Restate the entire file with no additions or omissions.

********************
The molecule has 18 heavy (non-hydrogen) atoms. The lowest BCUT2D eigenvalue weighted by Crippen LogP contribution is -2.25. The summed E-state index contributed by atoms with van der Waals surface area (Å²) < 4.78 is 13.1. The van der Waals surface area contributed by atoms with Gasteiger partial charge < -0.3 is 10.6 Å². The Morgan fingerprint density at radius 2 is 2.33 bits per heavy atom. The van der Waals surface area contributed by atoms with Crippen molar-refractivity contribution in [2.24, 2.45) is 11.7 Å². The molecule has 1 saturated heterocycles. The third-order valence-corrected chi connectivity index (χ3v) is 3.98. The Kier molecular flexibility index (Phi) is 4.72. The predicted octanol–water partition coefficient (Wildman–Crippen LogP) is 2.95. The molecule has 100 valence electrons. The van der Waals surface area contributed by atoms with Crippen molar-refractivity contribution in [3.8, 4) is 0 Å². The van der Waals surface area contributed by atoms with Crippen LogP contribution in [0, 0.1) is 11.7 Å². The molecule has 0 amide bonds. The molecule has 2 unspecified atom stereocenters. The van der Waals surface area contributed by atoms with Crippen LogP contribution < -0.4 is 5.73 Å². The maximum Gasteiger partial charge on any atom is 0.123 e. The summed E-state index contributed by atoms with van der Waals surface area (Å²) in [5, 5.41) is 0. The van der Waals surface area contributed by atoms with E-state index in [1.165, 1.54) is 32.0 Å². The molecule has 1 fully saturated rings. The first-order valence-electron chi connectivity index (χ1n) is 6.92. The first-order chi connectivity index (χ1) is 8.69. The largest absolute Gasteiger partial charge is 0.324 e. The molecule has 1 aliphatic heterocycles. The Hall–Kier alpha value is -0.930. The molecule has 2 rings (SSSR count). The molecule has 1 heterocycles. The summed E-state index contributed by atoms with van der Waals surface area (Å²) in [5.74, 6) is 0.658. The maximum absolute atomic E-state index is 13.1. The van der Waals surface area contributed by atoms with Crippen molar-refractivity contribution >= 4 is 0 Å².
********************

The molecule has 18 heavy (non-hydrogen) atoms. The lowest BCUT2D eigenvalue weighted by Crippen LogP contribution is -2.25. The summed E-state index contributed by atoms with van der Waals surface area (Å²) < 4.78 is 13.1. The van der Waals surface area contributed by atoms with Gasteiger partial charge < -0.3 is 10.6 Å². The Morgan fingerprint density at radius 2 is 2.33 bits per heavy atom. The van der Waals surface area contributed by atoms with Crippen molar-refractivity contribution in [2.24, 2.45) is 11.7 Å². The molecule has 1 saturated heterocycles. The third-order valence-corrected chi connectivity index (χ3v) is 3.98. The Kier molecular flexibility index (Phi) is 4.72. The predicted octanol–water partition coefficient (Wildman–Crippen LogP) is 2.95. The molecule has 100 valence electrons. The van der Waals surface area contributed by atoms with Crippen molar-refractivity contribution in [3.8, 4) is 0 Å². The van der Waals surface area contributed by atoms with Crippen LogP contribution in [0, 0.1) is 11.7 Å². The molecule has 0 amide bonds. The molecule has 2 unspecified atom stereocenters. The van der Waals surface area contributed by atoms with Crippen LogP contribution < -0.4 is 5.73 Å². The maximum Gasteiger partial charge on any atom is 0.123 e. The summed E-state index contributed by atoms with van der Waals surface area (Å²) in [5, 5.41) is 0. The van der Waals surface area contributed by atoms with E-state index in [1.165, 1.54) is 32.0 Å². The molecule has 1 fully saturated rings. The first-order valence-electron chi connectivity index (χ1n) is 6.92. The first-order chi connectivity index (χ1) is 8.69. The largest absolute Gasteiger partial charge is 0.324 e. The molecule has 1 aliphatic heterocycles. The Hall–Kier alpha value is -0.930. The molecule has 2 rings (SSSR count). The molecule has 1 heterocycles. The summed E-state index contributed by atoms with van der Waals surface area (Å²) in [5.74, 6) is 0.658. The maximum absolute atomic E-state index is 13.1. The van der Waals surface area contributed by atoms with Crippen molar-refractivity contribution >= 4 is 0 Å².